Exactly! [Emily] and It kind of that... [Emily] that collecting mentality... - Nobody else in the world has a collection like this. God! and...these are and this are some Amazing! Amazing beetles! - Yeah! check out this purple [Emily] It's a nice purple - This is...this is purple [Emily] Have you ever seen purple... - This is purple in it's purist form These are all Flower Chafers They have named of old countries That don't exist anymore [Emily] Oh yeah This is big problem with our digitization where you have interpret that and try to figure out, well, "What was this?" Country called [Emily] Back in nineteen forty twoo...yea... - Exactly!

Exactly! What special about this space, you can...disappear This is the greatest place to play hide-and-seek by the way Cause this literally like... there's a... I can..

I can... My shoulders don't fit. This is the slide collection.

These are mites. And there you have it There's some mites on there. Ohh..

That's why they on a...m... microscope slide. - Exactly! Cause they're hard to see. Ya.

And so all of these economically important some of them infest live stock, some of them infest your pets, some of them transmit dangerous diseases. Yikes! Maybe not so much in the US, but other places in the world.

So how many of these boxes you have? Tens of thousands. That's a lot.

That is a lot. a lot of mites. It is a lot of mites. But, It's really important collections and we have two or three researchers a year come here to work on my collections.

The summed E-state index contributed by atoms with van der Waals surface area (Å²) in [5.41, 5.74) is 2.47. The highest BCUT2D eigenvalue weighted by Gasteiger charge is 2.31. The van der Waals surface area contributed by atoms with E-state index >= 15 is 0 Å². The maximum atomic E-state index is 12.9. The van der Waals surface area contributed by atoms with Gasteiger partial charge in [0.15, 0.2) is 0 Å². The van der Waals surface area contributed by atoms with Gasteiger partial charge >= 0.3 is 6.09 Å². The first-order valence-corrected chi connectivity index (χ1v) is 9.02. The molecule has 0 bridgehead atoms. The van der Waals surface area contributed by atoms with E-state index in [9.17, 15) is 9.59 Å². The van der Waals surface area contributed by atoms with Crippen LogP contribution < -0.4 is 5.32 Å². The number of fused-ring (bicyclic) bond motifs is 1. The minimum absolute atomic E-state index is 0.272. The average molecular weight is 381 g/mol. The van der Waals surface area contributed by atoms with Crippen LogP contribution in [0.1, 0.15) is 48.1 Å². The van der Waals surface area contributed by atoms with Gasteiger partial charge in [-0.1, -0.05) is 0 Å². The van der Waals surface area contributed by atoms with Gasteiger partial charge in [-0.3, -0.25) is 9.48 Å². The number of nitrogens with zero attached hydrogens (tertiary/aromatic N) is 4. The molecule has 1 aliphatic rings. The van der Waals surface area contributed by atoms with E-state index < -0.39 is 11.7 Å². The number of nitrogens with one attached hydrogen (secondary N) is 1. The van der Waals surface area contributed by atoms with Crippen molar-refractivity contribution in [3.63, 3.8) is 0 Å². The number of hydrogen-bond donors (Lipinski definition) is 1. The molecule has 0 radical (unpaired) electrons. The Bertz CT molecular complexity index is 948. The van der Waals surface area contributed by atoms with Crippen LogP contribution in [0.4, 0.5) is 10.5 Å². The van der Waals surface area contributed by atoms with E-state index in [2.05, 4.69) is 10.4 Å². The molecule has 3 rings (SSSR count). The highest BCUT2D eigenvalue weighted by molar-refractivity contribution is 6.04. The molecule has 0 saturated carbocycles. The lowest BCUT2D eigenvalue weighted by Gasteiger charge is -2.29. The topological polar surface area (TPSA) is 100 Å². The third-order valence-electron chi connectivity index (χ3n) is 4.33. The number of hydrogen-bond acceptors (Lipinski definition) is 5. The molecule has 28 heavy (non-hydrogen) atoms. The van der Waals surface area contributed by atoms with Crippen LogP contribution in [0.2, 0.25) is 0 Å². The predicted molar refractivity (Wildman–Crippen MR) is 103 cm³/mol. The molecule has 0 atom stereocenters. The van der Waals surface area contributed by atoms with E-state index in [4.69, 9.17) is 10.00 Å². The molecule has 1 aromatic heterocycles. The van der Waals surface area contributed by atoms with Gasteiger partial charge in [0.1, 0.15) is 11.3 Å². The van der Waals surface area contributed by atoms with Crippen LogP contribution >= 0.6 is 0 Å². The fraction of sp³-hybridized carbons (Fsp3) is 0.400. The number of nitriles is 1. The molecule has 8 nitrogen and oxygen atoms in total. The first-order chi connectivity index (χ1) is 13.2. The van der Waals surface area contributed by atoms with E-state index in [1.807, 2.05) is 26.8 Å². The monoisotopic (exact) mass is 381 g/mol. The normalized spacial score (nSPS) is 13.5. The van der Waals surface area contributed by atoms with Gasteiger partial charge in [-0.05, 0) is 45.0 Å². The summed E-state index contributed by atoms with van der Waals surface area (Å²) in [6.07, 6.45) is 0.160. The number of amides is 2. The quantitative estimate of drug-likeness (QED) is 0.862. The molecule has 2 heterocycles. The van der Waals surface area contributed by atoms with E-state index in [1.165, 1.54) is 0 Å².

Do you want to see some cockroaches? [Emily] Yes! Wow!! [chuckle] Those are huge! These are giant caves roaches.

They look like they have little shuffle on their head. These are so much cooler than your German Cockroach that live in your basement. I don't have cockroaches is my basement.

How do you know? They're very sneaky. [Emily] No. What's really cool is we're actually databasing them so we're putting a barcode on all the specimens, so that..we can and put all of the information online, and so in this all over the world, can access that information.

That's so useful. - Yeah. [Emily] That can help inform how people receives loans and request loans. Exactly! Crystal, this collections is so... incredibly massive, It's the largest collections in the museum and you mentions there'a a huge percentage that has yet to be identified But do you think they're all ever be a point where you have identify every thing, so you, what all the specimens are and there's no more questions to ask?

Not in my lifetime, Not in...several lifetimes, I really don't think so. I mean this is... This is just a treasure trove of stuff.

Fifty years ago we didn't know that we were going to extracting DNA out of this specimens. Yeah. So who knows what were going to be doing with these specimens fifty years into the future This is a cabinet of specimens that the leading experts on beetles have looked at and still they don't know what they are.

If you interested in insects, seems like there's is is almost...the...the... the wild west. Yes! there was an infinite amount of work to do. Anybody with a backyard and some pins... and... you know...a cigar box can start an insect collections.

There's a new species that been described right here from the Museum campus. Really?! Ya There's a brand new species... - Right outside...right outside. [Emily] Wow! - Nobody knew about It's a fly.

Jeez! maybe that's a different story - That's a different story. [Emily] That's another brainscoop. Yes. ha ha Thanks for having me. That was great! - Yea...

I don't... [thebrainscoop jingle] ... It still has brain on it.